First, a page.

"Inner City," which Paul Allen introduced several summers ago at the now defunct Washington Theater Club, is back in revised form at Paul Robeson Center, 1632 O St., NW, with Thursday through Sunday performances.

Since collaborating on this with Helen Miller, Eve Merriam has had striking success with "The Club," wherein a female cast mocks the mannerisms of the Edwardian all-male club. In "Inner City" she and Miller are more contemporary - the topic is street life in the ghetto.

The performing strength here is Mike Malone's effective dance direction. He uses his performers within their talents, rousing the Robeson's small audience to stomps and shouts of approval.

Is there a place in Washington for a resident black theater? Jay Williams, who has been operating the modest Robeson Center for three years, deserves the attention of those who deplored the failure of D.C. Black Repertory company last year.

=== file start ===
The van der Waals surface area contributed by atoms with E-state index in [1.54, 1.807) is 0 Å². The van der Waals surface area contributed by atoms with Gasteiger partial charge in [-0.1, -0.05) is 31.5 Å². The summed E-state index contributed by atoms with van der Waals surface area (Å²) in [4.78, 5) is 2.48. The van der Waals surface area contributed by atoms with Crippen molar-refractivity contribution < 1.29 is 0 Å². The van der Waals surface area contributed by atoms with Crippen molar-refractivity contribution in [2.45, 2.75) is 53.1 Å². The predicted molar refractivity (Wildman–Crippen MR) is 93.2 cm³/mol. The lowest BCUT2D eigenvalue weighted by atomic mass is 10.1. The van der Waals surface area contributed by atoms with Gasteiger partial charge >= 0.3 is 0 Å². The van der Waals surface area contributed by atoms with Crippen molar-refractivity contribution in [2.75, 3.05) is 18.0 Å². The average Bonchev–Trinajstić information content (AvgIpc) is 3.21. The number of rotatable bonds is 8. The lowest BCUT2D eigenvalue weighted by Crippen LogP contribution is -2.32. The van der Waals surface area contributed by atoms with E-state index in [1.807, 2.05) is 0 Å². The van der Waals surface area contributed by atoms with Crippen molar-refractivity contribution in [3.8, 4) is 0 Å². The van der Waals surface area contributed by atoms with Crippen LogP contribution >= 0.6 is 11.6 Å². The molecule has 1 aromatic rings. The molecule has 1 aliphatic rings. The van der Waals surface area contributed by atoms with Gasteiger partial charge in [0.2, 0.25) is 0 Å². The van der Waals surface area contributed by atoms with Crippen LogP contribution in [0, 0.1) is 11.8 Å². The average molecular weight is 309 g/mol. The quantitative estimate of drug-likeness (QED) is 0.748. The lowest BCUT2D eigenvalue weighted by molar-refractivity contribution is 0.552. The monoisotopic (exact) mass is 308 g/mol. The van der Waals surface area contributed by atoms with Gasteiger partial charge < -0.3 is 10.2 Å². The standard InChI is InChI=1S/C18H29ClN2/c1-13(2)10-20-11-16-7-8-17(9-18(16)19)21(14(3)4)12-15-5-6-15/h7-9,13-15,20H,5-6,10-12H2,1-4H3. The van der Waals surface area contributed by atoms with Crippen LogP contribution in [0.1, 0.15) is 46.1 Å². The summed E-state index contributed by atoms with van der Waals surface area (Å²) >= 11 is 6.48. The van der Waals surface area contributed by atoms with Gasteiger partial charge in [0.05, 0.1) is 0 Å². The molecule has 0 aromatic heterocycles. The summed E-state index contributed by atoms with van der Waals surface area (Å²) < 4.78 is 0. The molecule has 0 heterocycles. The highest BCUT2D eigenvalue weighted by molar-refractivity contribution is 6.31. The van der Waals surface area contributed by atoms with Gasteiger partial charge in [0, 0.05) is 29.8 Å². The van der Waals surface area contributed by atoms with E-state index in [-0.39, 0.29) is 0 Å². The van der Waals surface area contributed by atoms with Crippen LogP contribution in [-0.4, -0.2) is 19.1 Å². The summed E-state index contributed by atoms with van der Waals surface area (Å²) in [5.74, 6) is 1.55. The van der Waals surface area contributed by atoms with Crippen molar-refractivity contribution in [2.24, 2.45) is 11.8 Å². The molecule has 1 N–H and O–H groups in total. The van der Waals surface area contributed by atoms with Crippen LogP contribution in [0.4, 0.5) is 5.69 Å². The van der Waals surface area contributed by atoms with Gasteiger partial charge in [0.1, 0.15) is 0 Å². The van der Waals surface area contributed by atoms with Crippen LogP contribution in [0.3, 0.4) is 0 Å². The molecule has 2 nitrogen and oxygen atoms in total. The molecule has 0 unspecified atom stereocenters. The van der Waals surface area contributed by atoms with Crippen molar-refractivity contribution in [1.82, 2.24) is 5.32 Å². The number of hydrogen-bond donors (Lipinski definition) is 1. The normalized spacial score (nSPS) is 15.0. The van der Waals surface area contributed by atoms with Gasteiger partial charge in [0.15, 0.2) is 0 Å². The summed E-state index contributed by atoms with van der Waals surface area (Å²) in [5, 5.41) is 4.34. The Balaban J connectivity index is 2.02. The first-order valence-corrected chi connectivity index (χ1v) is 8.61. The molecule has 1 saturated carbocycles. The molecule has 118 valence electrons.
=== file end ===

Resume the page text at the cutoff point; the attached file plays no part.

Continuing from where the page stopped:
"Inner City" has capable performers, most especially Lajuana Greene, who does beautifully with "Deep in the Night,"; Lydia Kellogg, who shows humor and voice in several differing assignments, and Jimmy Carroll, who commands vocal style and presence. The cast enjoys audience empathy with its lively evocations of street life.

With its cast of a dozen and Anthony Booker's precise musical direction, "Inner City" is a solid showcase for the area's black performers. Whether it can muster the support the D.C. Black Rep failed to locate is a provocative question.